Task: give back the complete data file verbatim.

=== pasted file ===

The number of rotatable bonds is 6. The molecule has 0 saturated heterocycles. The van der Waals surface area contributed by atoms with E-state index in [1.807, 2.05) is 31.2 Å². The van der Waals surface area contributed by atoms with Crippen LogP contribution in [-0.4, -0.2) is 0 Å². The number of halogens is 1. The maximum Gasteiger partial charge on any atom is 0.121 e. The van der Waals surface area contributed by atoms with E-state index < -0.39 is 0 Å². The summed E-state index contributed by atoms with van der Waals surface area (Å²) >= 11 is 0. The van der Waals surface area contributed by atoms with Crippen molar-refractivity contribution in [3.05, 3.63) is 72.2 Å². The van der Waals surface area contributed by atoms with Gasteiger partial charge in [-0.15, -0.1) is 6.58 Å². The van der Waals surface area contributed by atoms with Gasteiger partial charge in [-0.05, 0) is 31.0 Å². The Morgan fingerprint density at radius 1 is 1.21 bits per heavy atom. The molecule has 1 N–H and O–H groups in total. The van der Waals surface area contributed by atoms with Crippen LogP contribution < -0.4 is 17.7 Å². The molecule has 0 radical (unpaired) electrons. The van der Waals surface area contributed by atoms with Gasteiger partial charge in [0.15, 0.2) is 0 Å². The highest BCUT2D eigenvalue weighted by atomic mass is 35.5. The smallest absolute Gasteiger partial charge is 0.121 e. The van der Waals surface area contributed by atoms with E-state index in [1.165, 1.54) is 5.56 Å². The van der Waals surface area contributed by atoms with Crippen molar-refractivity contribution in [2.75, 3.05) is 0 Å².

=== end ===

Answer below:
The number of rotatable bonds is 6. The molecule has 0 saturated heterocycles. The van der Waals surface area contributed by atoms with E-state index in [1.807, 2.05) is 31.2 Å². The van der Waals surface area contributed by atoms with Crippen LogP contribution in [-0.4, -0.2) is 0 Å². The number of halogens is 1. The maximum Gasteiger partial charge on any atom is 0.121 e. The van der Waals surface area contributed by atoms with E-state index < -0.39 is 0 Å². The summed E-state index contributed by atoms with van der Waals surface area (Å²) >= 11 is 0. The van der Waals surface area contributed by atoms with Crippen molar-refractivity contribution in [3.05, 3.63) is 72.2 Å². The van der Waals surface area contributed by atoms with Gasteiger partial charge in [-0.15, -0.1) is 6.58 Å². The van der Waals surface area contributed by atoms with Gasteiger partial charge in [-0.05, 0) is 31.0 Å². The Morgan fingerprint density at radius 1 is 1.21 bits per heavy atom. The molecule has 1 N–H and O–H groups in total. The van der Waals surface area contributed by atoms with Crippen LogP contribution < -0.4 is 17.7 Å². The molecule has 0 radical (unpaired) electrons. The van der Waals surface area contributed by atoms with Gasteiger partial charge in [0.15, 0.2) is 0 Å². The highest BCUT2D eigenvalue weighted by atomic mass is 35.5. The smallest absolute Gasteiger partial charge is 0.121 e. The van der Waals surface area contributed by atoms with E-state index in [1.165, 1.54) is 5.56 Å². The van der Waals surface area contributed by atoms with Crippen molar-refractivity contribution in [2.75, 3.05) is 0 Å².